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Re: Predators & Fawns Article

The higher the number of predators the more they eat. When they eat everything they move to a new area.
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post #4 of 149 (permalink) Old 09-12-2016, 01:20 AM
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Re: Predators & Fawns Article

Don't worry about the predators. We just need to improve the fawn habitat........


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post #5 of 149 (permalink) Old 09-12-2016, 08:59 AM Thread Starter
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Re: Predators & Fawns Article

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Originally Posted by Borden811
Still doesn't tell you much.
Hear ye, hear ye! Scrap the research project early, it “doesn't tell us much”…

The biologists have literally stated they have “a pretty good idea”, but it’s not good enough for Bordon? That’s so beautiful, it brings a tear to my eye.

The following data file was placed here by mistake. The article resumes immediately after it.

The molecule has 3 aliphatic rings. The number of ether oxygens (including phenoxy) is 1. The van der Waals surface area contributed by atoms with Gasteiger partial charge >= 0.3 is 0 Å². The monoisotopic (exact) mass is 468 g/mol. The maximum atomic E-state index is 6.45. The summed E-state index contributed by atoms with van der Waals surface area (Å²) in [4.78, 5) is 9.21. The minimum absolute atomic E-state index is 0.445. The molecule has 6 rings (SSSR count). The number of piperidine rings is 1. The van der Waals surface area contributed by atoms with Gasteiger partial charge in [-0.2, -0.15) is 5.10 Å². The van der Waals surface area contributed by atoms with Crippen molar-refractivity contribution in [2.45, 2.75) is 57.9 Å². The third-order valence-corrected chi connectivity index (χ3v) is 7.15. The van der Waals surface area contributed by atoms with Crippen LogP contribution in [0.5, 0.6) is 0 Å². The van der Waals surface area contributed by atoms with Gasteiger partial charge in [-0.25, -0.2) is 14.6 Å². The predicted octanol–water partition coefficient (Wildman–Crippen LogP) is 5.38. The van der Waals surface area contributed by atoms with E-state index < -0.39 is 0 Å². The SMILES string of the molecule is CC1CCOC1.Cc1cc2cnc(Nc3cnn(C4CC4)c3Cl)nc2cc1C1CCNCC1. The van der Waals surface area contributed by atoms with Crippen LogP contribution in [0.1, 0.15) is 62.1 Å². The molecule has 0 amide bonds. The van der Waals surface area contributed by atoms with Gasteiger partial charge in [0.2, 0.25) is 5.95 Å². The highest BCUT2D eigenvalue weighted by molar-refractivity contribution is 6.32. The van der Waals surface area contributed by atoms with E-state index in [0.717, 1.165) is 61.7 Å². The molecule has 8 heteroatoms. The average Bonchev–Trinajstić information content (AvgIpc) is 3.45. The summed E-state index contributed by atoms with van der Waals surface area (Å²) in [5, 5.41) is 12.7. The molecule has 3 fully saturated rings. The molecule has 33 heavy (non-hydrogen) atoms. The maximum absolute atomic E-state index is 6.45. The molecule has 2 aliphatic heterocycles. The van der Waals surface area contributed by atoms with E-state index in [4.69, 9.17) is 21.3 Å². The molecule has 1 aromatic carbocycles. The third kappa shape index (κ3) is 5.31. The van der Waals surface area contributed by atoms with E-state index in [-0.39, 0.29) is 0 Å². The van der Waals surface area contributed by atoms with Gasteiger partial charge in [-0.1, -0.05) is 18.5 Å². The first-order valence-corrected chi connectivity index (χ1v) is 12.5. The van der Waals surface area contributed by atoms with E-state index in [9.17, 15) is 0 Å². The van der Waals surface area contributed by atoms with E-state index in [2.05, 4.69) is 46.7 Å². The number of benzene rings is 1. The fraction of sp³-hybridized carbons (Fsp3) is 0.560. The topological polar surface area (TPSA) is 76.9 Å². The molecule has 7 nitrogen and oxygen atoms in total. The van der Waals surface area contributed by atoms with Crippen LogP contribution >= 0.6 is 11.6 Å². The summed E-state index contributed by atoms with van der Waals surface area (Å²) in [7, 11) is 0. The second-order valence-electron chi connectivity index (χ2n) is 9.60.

READ about the study! Scent posts are used to attract predators, and NUMBER of pics or tracks is how abundance is measured.

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post #6 of 149 (permalink) Old 09-12-2016, 12:41 PM
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Re: Predators & Fawns Article

Trail cams record what is hanging around <span style="font-style: italic">where</span> the cams are and at the time the cams are up. Works the same for deer as it does for predators that show up on the cams.

I've had guys tell me there are "no deer" around an area, because they didn't see many on their cams. Mile or two distant, more deer are showing up on cams there and it's often relative to why deer are there: usually because that's where they were feeding at the time.

Maybe 10-12 years ago, my cousin's son had two cams up over near my camp. He complained that all he was getting on them at the time (mid to late summer), were 'yotes and raccoons.

By late September there were also plenty of deer showing up on cams in the same areas, so he quit fussing about "too many 'yotes".

Now he has about a half dozen digital cams scattered around a wide area. Past few years he hardly ever gets any 'yotes, but lots of deer and lately, some pretty impressive bucks so far this year.